When I looked at the average, it was skewed, in my opinion, by the fact that
some teenagers had said they had 500 or more friends. Actually, they may not
have been lying because (a) as Sarah says, people like to add friends, and (b),
Meg pointed out to me that people add bands as friends in MySpace, and sometimes
add other entities as friends, like a company, in order to keep up with their
Still, I looked at the average if I discounted anyone with more than 200
friends, and the results were only slightly different.
As a matter of fact, a survey in the USA quoted by Sonia Livingstone found
that the average number of friends that teens have online is 75, so my results
are quite conservative by comparison. However, the survey by the National School
Boards Association found an average of 42, which ties in with my results.
The modal average was 5.
Hours per week online
9. This compares with 12, found by another survey.
Have you met any of your online friends in real life?
- No 182
- Yes, I went with an adult and met them in a public place 5
- Yes, I went with a friend and met them in a public place 0
- Yes, I met them in a public place on my own 21
- Yes, but I didn't take any safety precautions 9
- Other 43
What is worrying here is that 11% didn’t take the most basic precautions.
Meeting someone alone, even in a public place, is not a good idea. A female
colleague of my wife’s was the victim of an attempted kidnapping. She was
standing in the street in broad daylight when a car pulled up and a man leapt
out and tried to drag her inside.
So, this finding doesn’t bear out the Demos view that teens are pretty savvy
when it comes to this kind of thing. The percentage of them meeting someone
online though does seem quite high: almost double a survey quoted by Sonia
Livingstone which said that 7% of respondents had met their offline contact
Regarding the “Other” category, what sort of comments were made there?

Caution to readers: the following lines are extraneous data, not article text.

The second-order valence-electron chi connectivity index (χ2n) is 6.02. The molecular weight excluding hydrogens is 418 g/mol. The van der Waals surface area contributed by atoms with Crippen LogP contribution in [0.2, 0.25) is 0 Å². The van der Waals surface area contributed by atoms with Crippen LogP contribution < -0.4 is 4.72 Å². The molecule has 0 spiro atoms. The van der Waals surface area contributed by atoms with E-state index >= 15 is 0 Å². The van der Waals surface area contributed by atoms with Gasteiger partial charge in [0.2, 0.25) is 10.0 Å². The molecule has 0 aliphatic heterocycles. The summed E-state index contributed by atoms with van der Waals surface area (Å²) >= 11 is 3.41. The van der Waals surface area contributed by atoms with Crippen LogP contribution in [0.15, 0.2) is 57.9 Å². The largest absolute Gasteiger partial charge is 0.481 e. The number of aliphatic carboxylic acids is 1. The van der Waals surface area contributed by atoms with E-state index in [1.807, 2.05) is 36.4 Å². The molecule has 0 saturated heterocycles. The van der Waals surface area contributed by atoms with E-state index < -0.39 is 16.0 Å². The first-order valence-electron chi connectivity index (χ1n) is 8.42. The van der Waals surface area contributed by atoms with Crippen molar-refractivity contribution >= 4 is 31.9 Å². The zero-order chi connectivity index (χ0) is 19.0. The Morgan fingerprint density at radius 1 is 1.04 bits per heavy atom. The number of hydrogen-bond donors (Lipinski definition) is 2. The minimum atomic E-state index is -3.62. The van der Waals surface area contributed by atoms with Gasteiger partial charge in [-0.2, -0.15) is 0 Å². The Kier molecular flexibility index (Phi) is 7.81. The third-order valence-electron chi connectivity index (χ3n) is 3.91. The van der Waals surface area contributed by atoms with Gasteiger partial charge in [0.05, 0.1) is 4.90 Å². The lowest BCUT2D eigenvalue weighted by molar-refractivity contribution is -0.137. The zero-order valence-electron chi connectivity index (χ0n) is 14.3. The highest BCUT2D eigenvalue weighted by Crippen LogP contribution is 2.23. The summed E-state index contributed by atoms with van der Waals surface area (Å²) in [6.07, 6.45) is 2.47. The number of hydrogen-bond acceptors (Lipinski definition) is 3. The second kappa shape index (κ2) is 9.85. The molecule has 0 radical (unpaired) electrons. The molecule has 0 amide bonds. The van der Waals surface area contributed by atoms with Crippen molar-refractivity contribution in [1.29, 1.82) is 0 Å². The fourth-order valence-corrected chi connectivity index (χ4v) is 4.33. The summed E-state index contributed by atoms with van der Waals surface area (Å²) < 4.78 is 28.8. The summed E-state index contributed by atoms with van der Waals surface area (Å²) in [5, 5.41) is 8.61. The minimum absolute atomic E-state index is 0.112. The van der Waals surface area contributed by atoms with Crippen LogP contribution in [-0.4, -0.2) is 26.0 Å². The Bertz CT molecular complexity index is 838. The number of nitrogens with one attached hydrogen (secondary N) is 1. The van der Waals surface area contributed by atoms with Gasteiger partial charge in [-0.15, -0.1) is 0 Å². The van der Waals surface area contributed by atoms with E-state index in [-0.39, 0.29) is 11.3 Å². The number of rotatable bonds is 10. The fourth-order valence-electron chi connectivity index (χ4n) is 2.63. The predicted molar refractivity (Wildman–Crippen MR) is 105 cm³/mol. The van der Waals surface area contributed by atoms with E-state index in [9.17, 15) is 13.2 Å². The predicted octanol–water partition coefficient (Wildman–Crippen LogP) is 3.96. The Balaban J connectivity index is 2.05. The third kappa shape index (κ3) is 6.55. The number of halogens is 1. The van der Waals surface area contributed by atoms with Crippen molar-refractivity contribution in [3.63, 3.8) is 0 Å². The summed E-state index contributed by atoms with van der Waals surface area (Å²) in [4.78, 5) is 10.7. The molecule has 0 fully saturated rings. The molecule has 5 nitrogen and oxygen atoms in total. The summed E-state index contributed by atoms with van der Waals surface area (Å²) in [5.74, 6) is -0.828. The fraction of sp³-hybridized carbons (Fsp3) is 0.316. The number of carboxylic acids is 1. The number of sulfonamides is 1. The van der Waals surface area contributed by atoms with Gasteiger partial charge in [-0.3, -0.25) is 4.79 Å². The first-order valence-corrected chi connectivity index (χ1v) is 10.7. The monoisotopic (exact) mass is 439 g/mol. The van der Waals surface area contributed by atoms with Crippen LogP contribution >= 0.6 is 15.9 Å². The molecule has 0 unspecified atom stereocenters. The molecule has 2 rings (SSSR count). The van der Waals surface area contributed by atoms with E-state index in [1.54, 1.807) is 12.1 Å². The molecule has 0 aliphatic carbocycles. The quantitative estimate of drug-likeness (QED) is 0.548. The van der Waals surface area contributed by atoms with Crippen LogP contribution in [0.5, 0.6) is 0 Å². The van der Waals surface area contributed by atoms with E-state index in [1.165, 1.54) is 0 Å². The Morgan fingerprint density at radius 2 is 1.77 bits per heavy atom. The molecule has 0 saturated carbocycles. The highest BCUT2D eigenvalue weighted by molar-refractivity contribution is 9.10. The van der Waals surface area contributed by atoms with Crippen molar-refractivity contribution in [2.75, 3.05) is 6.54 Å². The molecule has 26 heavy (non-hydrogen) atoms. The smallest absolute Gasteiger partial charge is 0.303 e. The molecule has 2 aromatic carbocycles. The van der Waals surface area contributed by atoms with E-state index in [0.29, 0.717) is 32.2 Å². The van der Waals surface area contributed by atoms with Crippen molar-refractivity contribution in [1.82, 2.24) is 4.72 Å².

- I was with friends and met one of them unexpectedly
- i know everyone i talk to, im not sad, i don't talk to random people and
create a friendship!!!
- I knew them already
- Yes, they knew my friends and i met them in a public place with some other
Is your time online supervised by an adult (eg is computer in a family
This ties in with Sonia Livingstone’s conclusion that parental regulation has
not yet been found to be effective.
What do teenagers themselves recommend?
The top 1st recommendation was Leave us kids alone: we know what we're were
The 2nd recommendation was Let us use social networking, but under
The 3rd recommendation was Use social networking as part of the curriculum
The most frequently cited 3 recommendations overall were:
1.Let us use social networking, but under supervision
2.Give lessons in keeping safe online
3.Leave us kids alone: we know what we're were doing
I think that so far the results of most surveys indicate that kids do
not know what they’re doing. This is borne out by another statistic from
Only about a third of the students don’t post any information about
themselves online, and half haven’t posted pictures of themselves.
How important is social networking in your life?
Just over half (52%) said it wasn’t important.
- its is essential to me to keep in touch with my family and my friends who
live in different conutries and to meet other people.
- Because it allows me to talk to people arrange outtings, and find out times
dates and places. Plus i can keep in contact with some people i dont see as
often or have moved away from.
- Social networking is important to me because it is an easy way to comunicate